Landscape with Invisible Hand from M. T. Anderson continues the sci-fi theme but, slightly unusually for YA, is a novella. The story follows benevolent invasions by aliens like granite coffee tables, mixed with a lot of strange humour and explores art truth and colonisation. After the invasion goes south and Adam is left poor, he and his girlfriend Chloe decide to create a pay-to-watch tv show of 1950s style dates.
We’re also being treated to some cute recovers this year! To celebrate the 10 year anniversary of Patrick Ness’ Chaos Walking trilogy and film deal, Walker have released these stunning completely black covers. I’ve not read this series yet (I know, I know) and I’m so glad I get to start with these stunners now.
Walker have also started releasing the Magnus Bane short stories by Cassandra Clare in these cute little individual hardbacks. So far they’ve released The Midnight Heir and The Course of True Love is out this month. They’re a really cute size, pocket sized really, and would make a great gift for Cassie Clare fans. I only just started reading her books last year, but beautiful queer Magnus is basically the reason I read them.
All of those are already out, so now it’s time to get hyped for the future releases!
Flying Tips for Flightless Birds by Kelly McCaughran has been on my radar for the last few months, simply because queer romance is what I’ve been waiting for in the recent trend of circus themed books. Twins Birdie and Finch Franconi are stars of the trapeze in their family circus, but when Birdie has an accident, Hector Hazzard joins Finch to form a boy-only double-act to save the business. And of course, emotions happen.Set in Northern Ireland and discusses homophobic bullying, alongside trying to save the family business and discovering secrets. Excited for some queer romance, lads. My hands were shaking a little when I found this in my bag because it sounds so great.
Next is a book I’ve not heard a lot about yet, but am excited to read. The Goose Road by Rowena House is set in 1916 in France. When Angélique hears news of her father’s death on the frontlines, she promises to keep her family farm running until her brother returns from the war. But in order to keep the promise, she will have to journey across France, accompanied by a flock of geese. The Bookseller have described it as “Gorgeous historical novel … An impressive debut with a tenacious heroine.”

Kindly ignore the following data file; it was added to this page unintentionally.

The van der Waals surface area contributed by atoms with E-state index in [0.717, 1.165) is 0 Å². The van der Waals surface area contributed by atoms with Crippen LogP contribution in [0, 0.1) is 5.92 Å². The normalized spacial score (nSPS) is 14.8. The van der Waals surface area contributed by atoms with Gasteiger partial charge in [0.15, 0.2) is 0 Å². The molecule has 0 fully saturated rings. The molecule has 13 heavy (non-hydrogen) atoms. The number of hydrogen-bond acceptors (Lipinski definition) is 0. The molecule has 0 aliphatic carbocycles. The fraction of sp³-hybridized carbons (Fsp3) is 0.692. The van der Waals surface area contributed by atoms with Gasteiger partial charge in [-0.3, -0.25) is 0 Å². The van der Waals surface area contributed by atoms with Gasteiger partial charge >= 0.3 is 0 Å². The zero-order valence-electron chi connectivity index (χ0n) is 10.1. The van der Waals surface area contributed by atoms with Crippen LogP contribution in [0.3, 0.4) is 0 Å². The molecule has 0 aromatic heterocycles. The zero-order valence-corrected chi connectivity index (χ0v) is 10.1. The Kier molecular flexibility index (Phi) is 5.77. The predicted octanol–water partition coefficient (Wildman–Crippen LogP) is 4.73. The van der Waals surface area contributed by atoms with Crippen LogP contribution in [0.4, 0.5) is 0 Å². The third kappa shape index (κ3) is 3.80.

Coming in May ready for to be your poolside read is The Wonder of Us by Kim Culbertson. Originally published in the US, The Wonder of Us follows two best friends, recently separated when one family moves to Germany, who reunite to travel Europe… though they’re pretty mad at each other right now. This immediately makes me think of Keris Stainton’s One Italian Summer and Remix by Non Pratt.
I did a shriek when the next book got announced — no cover art to share just yet as it’s too far in the future — but the sequel to Girl Out of Water is FINALLY coming this summer. I absolutely loved Nat Luurtesma‘s first novel about Lou, a former swimmer who coaches a team of boys in synchronised swimming for a national tv competition. Lou Out of Luck follows Lou and her family struggling with poverty while she works through her first relationship. Luurtesma’s writing is hilarious and heartfelt, and I am really happy to see more working-class characters in literature.
I had the real joy of snagging a ticket to Angie Thomas’ appearance in London next month, where I hope she’ll talk more about her next book, On the Come Up. Thomas’ second novel returns to Garden Heights with a story about an up and coming teen rapper.
This is technically a review of a re-read, mixed up with my feelings from the first time round. Deep in the drafts section of this blog was the remnants of a mini review from when I was a bookseller and would habitually upload a few lines to Waterstones.com.
The final book of the Rebel trilogy, Hero of the Fall, has been published and the other night while near-meltdown, exhausted from packing copies of books from our Kickstarter, I had a desire to read something I knew. I never used to re-read books until a few years back, realising a special joy that comes from it, especially in the noticing. You notice a lot more.
I certainly have noticed a lot more in this re-read of Rebel, and it truly has made me fall in love even more with Amani’s story.
Amani is a girl of the desert, whip-smart and sharp shooting, and desperate to get out of Deadshot, lest she stay and become her uncle’s next wife. Deadshot, a town in the grimly-named Last County is devoid of magic, sick with iron from the mines and factories, and a perfect place to waste a life way. Once a place where First Beings roamed, it is now a desert in more ways than one.